Thursday, December 31, 2009

A Recap Of The Katie Award Winners For 1930-31 And The Year's Must-See Movies

Picture: City Lights (prod. Charles Chaplin)
Actor: Charles Chaplin (City Lights)
Actress: Marlene Dietrich (Morocco)
Director: Fritz Lang (M)
Supporting Actor: Peter Lorre (M)
Supporting Actress: Joan Blondell (Sinners' Holiday, Other Men's Women and Night Nurse)
Screenplay: René Clair (Le Million)
Special Awards: M (prod. Seymour Hebenzal) (Best Picture-Drama); Edward G. Robinson (Little Caesar) (Best Actor-Drama); Marie Dressler (Min and Bill) (Best Actress-Comedy); René Clair (Le Million) (Special Achievement In The Use Of Sound); "Makin' Whoopee" (Whoopee!) (Best Song); Fritz Arno Wagner (M) (Cinematography)
Must-See: L'Age d'Or; Animal Crackers; The Big Trail; City Lights; The Dawn Patrol; Dracula; Little Caesar; M; Le Million; Morocco; The Public Enemy

In retrospect, the twelve months running from August 1, 1930, to July 31, 1931 (in the Academy's odd Oscar season of the day) turned out to be a year of beginnings and endings.

The best movie of the year, Charlie Chaplin's delicate, poignant comedy City Lights was the last silent movie Hollywood ever produced (like the website "Silent Era," I judge Modern Times to be a "mute sound picture"). For all practical purposes, the silent era had come to close by 1929, and only Chaplin's enormous popularity and the brilliance of City Lights could have induced an audience to accept the anomaly of a silent movie in 1931.

1931 marked the last gasp for a German film industry that had given the world F.W. Murnau, Fritz Lang, Marlene Dietrich, Peter Lorre, Expressionism, and such films as The Cabinet Of Dr. Caligari, Nosferatu, Metropolis and M. Within two years, the Nazis would come to power and those artists who didn't flee or collaborate soon found themselves censored, arrested or murdered. Many German filmmakers, such as writer-director Billy Wilder, emigrated to Hollywood and had successful careers. But the German film industry as a whole would never again have the impact on cinema that it had in the 1920s and early years of the 1930s.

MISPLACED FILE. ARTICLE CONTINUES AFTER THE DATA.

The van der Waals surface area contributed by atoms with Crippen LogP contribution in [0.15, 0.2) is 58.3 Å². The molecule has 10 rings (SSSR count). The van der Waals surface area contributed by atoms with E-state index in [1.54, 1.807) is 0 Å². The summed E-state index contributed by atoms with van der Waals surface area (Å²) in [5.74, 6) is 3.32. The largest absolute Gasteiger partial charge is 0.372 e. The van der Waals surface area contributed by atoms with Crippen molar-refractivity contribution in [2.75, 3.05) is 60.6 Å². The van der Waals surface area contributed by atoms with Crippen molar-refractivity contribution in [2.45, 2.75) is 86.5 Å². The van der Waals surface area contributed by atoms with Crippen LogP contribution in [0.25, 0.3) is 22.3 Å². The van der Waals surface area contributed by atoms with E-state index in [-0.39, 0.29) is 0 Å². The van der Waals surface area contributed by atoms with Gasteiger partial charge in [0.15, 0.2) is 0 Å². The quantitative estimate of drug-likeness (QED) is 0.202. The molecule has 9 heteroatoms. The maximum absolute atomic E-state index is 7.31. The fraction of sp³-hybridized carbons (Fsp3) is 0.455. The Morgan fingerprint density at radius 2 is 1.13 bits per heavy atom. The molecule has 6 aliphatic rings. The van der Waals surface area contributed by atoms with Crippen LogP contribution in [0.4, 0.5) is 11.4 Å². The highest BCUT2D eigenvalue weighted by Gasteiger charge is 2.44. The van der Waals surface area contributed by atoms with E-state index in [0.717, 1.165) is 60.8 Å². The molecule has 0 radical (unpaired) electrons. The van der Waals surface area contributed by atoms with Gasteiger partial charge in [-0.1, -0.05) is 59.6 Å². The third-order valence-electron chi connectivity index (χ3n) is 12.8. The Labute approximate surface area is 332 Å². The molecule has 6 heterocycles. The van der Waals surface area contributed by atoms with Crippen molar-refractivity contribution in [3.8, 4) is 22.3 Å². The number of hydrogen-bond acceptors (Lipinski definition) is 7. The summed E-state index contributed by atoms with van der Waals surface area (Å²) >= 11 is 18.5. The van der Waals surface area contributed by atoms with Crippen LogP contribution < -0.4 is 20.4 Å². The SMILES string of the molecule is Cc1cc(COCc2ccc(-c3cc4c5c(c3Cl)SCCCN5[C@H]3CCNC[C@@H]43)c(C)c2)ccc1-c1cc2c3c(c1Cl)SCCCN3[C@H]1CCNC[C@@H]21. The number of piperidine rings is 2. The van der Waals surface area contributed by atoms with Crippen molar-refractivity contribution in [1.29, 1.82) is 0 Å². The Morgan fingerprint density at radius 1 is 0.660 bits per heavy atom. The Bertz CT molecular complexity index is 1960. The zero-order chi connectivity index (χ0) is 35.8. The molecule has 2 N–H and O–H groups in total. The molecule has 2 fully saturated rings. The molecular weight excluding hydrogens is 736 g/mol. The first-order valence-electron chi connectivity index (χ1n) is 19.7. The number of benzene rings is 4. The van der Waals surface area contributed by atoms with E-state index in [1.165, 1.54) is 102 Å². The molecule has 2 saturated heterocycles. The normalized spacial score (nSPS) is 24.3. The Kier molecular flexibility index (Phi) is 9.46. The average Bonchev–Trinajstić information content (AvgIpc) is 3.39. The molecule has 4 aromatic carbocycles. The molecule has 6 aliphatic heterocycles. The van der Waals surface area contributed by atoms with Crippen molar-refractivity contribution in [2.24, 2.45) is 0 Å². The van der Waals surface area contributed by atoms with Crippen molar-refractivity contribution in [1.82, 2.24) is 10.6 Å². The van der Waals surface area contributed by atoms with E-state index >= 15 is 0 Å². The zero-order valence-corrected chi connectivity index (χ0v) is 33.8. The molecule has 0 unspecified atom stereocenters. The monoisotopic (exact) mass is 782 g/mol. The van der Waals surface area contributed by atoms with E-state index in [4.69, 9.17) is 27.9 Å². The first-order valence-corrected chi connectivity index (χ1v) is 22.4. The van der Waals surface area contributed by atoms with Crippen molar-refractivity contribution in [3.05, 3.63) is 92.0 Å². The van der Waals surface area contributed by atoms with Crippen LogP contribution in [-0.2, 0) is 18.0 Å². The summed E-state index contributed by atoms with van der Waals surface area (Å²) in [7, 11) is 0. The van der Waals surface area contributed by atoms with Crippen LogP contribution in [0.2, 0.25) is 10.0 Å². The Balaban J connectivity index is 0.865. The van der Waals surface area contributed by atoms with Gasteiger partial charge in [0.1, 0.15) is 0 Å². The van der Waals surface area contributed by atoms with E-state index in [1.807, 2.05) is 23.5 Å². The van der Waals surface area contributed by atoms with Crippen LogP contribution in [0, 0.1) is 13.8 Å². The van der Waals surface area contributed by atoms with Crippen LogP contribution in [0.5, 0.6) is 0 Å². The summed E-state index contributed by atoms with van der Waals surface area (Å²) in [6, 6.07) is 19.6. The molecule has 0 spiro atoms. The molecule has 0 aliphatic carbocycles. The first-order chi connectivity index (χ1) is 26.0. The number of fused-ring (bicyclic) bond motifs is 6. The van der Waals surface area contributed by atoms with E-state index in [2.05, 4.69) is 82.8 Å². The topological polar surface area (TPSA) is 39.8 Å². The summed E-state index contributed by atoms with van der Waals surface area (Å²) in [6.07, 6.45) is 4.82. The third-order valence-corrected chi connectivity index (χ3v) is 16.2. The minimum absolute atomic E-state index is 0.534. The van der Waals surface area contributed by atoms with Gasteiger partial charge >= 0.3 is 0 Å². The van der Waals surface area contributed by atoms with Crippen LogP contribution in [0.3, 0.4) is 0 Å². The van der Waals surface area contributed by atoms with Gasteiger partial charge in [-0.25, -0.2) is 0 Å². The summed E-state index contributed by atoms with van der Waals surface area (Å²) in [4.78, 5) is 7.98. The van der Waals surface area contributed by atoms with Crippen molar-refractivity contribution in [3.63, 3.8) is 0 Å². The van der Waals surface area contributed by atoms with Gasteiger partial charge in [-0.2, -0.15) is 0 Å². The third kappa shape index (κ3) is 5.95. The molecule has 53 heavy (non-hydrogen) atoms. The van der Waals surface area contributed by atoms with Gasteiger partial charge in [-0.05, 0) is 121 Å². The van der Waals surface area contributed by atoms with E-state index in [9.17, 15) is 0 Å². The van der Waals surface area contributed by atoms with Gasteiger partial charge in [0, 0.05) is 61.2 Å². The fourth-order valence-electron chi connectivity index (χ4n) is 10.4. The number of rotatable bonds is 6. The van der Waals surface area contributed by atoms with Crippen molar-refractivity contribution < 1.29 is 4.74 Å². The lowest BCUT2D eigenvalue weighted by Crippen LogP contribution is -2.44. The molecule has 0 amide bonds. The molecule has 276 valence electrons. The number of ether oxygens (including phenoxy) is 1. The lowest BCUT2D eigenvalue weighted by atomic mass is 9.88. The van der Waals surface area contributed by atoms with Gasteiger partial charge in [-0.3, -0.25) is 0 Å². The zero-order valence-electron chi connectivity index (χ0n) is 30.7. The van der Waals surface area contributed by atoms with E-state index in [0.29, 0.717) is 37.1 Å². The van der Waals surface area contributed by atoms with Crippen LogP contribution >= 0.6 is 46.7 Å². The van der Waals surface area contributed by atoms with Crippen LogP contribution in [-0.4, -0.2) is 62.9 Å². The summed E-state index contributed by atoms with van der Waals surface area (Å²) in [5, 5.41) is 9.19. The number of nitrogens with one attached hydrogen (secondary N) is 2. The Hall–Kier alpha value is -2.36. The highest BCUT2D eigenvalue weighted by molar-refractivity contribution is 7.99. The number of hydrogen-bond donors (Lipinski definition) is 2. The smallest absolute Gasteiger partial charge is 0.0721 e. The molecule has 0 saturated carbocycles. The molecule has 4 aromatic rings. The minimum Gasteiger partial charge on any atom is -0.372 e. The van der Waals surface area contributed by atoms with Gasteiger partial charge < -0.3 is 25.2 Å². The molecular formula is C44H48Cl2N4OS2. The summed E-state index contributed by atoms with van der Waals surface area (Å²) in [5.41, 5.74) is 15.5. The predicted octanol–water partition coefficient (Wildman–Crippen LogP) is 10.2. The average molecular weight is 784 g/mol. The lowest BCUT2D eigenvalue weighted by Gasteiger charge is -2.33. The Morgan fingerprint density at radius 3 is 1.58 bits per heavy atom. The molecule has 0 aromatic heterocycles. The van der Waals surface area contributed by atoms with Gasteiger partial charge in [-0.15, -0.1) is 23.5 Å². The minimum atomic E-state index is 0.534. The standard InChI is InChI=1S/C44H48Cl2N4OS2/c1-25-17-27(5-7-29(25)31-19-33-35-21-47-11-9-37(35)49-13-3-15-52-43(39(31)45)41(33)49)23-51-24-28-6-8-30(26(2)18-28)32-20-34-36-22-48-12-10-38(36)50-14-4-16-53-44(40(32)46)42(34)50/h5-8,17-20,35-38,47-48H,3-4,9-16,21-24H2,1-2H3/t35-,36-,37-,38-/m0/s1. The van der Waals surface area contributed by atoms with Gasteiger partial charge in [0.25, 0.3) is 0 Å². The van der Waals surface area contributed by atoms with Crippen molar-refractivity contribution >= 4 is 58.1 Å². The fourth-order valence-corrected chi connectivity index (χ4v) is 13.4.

But 1930-31 was also a year for beginnings. James Cagney and Edward G. Robinson burst onto the scene, dazzling audiences in two of the essential gangster flicks of the early sound era, and continuing to dominate the Hollywood scene for years to come. American audiences also became acquainted with Marlene Dietrich for the first time. And in the space of twelve months, Clark Gable would rise from uncredited bit player to major star with tough but sexy roles in A Free Soul and Night Nurse.

I've written at length about all the titles on my list of the Must-See Movies of 1930-31. I leave to you the pleasure of hunting for them through the last three months of this blog's archives.

As great as 1930-31 was, the next twelve months would prove even better, especially for Hollywood which was at last getting the hang of the sound technology that had turned the old order upside down in 1927. On the horizon are Frankenstein, Scarface, Grand Hotel and many others. I'll have the list of nominees for you tomorrow in celebration of the New Year.

Oh, and later today: an end-of-year top ten list! Even the Monkey is not immune to the demands of traditional movie criticism.


KC said...

Ah 1930--the year that starts my favorite movie decade. That M poster with the pic of the little girl is going to give me nightmares, but I'm very pleased to see Joan Blondell get her props. Happy New Year MM and Ms. Katie!

Mythical Monkey said...

Thank you, KC! And a happy new year to you, too!

Or "you two, too" as I always wind up saying -- seen The Thin Man way too many times (if there is such a thing as too many times).

Maggie said...

I have enjoyed your essay on Chaplin. Very interesting man, but, three years to make a movie!? Yikes!

The Stooges are not on my list of things to do tonight, but I hope you and your partner have a lovely New Year. : )

Mythical Monkey said...

Thanks, Thingy -- and happy new year!